Does that describe you? You’ve been reading about bereavement support groups, but have hesitated because you’re not sure if it would be right for you, or you’re worried that you might start to cry, or you think that no one wants to listen to your problems. Bereavement support groups are “safe places” to tell your story in the company of others who are coping with a similar loss. Bereaved people often fee that no one in their circle of family or friends really understands what they’re going through. They can feel very isolated and alone. A support group can help to alleviate those feelings.
At the beginning of each meeting, the facilitator reminds everyone that no one will be forced to talk. Some people will have difficulty sharing. It’s okay to just sit and listen. No one will think less of you, because even if you aren’t able to share, your very prescence gives unspoken support to the others. Boxes of tissues are brought to meetings because it’s only natural that you might shed tears as you share or as you listen to others.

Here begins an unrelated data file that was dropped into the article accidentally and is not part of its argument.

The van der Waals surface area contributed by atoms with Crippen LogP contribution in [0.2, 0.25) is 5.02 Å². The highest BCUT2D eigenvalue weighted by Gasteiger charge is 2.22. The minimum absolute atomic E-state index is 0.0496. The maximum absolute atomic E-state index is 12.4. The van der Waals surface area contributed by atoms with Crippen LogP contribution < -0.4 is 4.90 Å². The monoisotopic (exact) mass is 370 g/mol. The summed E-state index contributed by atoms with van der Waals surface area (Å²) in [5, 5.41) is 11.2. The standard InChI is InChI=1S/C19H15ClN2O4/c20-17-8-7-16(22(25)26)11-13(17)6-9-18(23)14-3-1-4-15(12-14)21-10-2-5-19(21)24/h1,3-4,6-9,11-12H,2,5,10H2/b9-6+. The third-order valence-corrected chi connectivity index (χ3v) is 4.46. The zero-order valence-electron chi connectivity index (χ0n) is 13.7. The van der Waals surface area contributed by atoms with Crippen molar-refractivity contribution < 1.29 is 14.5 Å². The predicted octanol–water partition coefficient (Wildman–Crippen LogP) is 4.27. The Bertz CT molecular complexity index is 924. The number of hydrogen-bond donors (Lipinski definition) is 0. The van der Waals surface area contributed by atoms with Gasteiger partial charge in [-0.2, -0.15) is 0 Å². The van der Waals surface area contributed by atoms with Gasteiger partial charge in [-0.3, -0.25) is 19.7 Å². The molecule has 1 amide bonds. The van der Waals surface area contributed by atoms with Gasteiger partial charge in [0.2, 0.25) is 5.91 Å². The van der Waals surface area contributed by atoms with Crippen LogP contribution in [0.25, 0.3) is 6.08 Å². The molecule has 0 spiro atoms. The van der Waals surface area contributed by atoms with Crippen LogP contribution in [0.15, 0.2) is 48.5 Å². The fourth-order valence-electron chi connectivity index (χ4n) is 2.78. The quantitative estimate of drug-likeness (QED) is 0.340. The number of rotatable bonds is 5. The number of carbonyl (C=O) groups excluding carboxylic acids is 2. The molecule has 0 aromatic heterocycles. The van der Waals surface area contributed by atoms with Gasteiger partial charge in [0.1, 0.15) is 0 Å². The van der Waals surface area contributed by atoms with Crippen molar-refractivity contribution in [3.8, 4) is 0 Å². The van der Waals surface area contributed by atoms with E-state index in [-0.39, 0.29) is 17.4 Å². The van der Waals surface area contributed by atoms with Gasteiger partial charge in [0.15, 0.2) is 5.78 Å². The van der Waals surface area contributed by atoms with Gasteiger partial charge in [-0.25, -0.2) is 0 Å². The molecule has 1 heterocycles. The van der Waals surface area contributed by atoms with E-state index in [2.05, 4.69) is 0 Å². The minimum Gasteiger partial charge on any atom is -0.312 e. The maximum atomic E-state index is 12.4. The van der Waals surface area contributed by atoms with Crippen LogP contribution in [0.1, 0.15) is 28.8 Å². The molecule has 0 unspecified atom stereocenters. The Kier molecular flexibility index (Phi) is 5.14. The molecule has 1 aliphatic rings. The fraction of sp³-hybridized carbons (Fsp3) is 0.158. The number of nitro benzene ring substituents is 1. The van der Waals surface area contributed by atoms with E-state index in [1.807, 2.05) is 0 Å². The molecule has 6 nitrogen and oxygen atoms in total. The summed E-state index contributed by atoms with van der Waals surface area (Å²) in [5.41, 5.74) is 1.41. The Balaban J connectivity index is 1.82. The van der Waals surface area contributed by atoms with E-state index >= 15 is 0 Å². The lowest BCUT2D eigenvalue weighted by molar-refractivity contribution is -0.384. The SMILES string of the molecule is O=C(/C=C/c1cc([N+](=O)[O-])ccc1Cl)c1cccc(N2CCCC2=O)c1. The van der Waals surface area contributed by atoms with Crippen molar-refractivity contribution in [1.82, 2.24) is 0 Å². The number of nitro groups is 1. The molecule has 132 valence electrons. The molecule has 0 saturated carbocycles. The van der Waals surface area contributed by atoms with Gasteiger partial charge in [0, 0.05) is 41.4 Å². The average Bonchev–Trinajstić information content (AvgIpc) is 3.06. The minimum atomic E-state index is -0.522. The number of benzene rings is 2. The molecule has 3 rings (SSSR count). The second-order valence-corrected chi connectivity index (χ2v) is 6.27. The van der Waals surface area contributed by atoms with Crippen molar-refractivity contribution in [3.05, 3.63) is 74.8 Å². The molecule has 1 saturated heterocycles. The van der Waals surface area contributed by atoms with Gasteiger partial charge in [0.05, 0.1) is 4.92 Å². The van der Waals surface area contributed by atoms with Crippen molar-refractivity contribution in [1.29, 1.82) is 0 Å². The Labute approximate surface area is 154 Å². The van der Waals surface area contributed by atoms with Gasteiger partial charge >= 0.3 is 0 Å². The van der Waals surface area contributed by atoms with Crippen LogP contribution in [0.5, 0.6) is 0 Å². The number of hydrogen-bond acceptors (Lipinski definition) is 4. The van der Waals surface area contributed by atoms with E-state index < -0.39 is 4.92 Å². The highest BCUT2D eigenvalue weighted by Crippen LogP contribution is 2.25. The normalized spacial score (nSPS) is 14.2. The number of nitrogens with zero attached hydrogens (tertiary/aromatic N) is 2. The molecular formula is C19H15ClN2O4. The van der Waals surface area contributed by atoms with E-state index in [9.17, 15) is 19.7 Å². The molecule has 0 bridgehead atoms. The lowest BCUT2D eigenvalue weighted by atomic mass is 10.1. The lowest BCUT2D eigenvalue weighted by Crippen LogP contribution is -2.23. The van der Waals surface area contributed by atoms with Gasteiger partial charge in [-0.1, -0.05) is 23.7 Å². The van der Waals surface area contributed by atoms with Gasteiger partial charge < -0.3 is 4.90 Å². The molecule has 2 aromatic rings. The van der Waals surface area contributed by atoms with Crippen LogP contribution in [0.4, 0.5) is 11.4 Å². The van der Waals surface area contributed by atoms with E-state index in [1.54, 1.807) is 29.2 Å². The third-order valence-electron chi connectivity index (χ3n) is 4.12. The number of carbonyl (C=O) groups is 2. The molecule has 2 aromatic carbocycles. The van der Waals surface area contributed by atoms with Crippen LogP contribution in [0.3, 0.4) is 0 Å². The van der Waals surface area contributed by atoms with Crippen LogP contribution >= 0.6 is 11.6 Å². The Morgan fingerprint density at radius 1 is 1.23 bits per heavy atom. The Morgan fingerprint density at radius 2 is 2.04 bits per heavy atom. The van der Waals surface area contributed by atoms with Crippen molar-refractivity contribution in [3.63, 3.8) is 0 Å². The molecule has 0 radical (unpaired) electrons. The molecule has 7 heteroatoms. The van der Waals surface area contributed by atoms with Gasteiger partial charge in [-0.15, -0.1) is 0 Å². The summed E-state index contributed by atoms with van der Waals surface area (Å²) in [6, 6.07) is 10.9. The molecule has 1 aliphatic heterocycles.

One grief educator describes a support group as the following: “… a healing circle that helps members bear up under the heavy burden of loss without giving way. The group provides a safe, structured place where normal, healthy people bound by the experience of loss can come together on a regular basis to share their stories, get their concerns and feelings validated, learn more about the grieving process, express and work through their feelings and reflect with one another on the meaning of it all. Members have the opportunity to grow by giving help as well as receiving it.”